law iliat theae physiciana should study logic (th^it is, philosophy and 
philology) three yearn, than medicine and surgery five years, and then 
practise for some time unfler an older phy^cian ; before rwieiring 
permission to practise indep<>iidently, or, as an examiner lately said, 
of pliysieijms who had just received their degree, " till they wcru let 
loose on the public." Besides these located physicians, of trbom a 
great part were ** doctor " or " ma^ster," there were many " truvelling 
doctorSi^BBortof" travelling student "who went through the market- 
towns in A wagon with a merry A«(lreiv, and practised solely for 
money. TTiis genu of the Mxnlled cimrlatnns, which played an im« 
portont part In the poetry of the natddle ages, and is still gleefully 
greeted on the stage by the public, curried on » rascally trade in tltc 
middluages; they were as infamous as pipers, juggler», or hangmen ; 
even now these trsTcIling scholars are not all dead; although, in the 
Dinetecntb centuiy, they do not ply thiür trade in the market-plaoc, but 



in the dramn^rooms as workeis of nainudetfr Mp^inlly &s Cboceiskw- 
tora, licrbdocUnrK, somnambulüilB, eta Let m now iniiuire Uic rclii- 
una, of iboae who practised siipgery, to tliK above conipanj. Tlii»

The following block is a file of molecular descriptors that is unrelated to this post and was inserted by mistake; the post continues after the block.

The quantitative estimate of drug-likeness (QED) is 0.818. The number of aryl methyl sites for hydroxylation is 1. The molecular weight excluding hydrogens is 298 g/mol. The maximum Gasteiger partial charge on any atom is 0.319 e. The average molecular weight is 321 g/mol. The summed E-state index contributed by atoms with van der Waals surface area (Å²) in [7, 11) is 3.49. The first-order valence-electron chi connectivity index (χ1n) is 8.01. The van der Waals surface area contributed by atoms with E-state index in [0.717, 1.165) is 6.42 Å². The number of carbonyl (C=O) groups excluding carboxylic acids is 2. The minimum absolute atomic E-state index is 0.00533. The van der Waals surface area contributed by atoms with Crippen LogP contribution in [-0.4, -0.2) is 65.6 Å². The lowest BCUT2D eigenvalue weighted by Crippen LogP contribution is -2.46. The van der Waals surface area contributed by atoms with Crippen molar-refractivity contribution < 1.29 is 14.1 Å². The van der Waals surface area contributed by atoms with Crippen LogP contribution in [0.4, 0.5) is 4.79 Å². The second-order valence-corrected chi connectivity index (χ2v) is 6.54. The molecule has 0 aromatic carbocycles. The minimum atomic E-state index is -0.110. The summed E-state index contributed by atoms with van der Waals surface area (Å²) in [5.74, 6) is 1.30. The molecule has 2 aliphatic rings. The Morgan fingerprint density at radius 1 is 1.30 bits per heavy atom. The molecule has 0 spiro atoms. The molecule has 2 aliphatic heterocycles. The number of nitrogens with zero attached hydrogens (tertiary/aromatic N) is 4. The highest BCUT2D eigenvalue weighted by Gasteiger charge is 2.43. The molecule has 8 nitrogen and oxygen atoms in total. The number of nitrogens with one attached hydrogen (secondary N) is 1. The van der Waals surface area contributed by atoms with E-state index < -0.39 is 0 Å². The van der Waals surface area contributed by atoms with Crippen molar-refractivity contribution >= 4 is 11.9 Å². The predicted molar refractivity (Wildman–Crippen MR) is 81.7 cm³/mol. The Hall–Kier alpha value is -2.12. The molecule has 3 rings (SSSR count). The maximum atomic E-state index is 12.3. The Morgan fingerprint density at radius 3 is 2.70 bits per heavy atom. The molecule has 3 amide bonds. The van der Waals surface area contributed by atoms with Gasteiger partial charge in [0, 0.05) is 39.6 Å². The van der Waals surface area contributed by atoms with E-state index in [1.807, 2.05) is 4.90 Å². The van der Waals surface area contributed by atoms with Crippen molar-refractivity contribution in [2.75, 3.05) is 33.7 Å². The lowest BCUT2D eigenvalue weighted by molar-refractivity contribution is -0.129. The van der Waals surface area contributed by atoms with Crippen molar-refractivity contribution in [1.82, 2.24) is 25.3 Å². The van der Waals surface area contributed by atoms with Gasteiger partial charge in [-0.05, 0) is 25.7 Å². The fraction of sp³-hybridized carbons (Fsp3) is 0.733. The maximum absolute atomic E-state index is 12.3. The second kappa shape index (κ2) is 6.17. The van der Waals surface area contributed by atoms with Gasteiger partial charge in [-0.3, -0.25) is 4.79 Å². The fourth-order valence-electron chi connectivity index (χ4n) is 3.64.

iHuacli of mediuae wua oix'asionallj^ resorted to br almost alt oi thr 
above; Btill thure wure speciul surguons, who united into guild» and 
fbnned honombk* societies ; tbcr rentirnd tlir-ir prarliral knouletlge 
first from a master, under whom they sluditJ, and BuhnoipiL'iitl^- from 
booln and soipntific institiitiona Surp*»! pract ioc ivna chiefly lytiifinM 
to those perAorui, who wen" "mostly k>cated, but »otnetimea tnnf lied 
about as " heruiu doctors^" " 0[>enttcm tor »tone" " oculist«," etc, MV 
dlflU become acquaintod vtth «omc excellent mon among thesi* old mas- 
ton of our Bit. Besides tho above, surgery was also practued by the 
** batben," and later by " barbers *' &l»o, as it was among the Romans, 
■od tkey were pennitted by law to attend to " minor sufgeiy," c. g., 
tfaey oould cup, bleed, treat &actar«(i, Kpruin«, et«. It will hf fendily 
understood that somefttrifp would nrise about the rarious and aome- 
tintc« indelmitc privileg<.-s of these diflvn-iit grades of physiciaUB, 
«pecially in large cilio«, where all classes of thoin were collected. 
Till» waa purlicularly tbe coac in Paris. The surgic&l sodcty there, 
the " Collö^ de St. Come," dainicd the same privileges aa mombcfs 
of tllo mMlieal faculty; tlivy werr? {>articularly desirous for Ih« Bacca- 
laureate and Licentiate. The " SoriiHy of naibeni and Bathera," 
agwn, wblied to pnctie« any |K>rt of surgery, just like the members of 
tbe OollÄffe dn St, C(^me. To gall the mirgmn«, the menilx^rs of the fiin- 
ulty supported tlie claims of the barbers, and, in spite of mutual teinpo- 
nuy ooraproiniBca, the stiifc continued ; indvcd, we may say that it slill 
eontEnues, where there are pure surgeons (sur^r*^™** of tl*" first class 
and barbcrej and pure physicbn«. It is only aliout ten yexr« sin«* the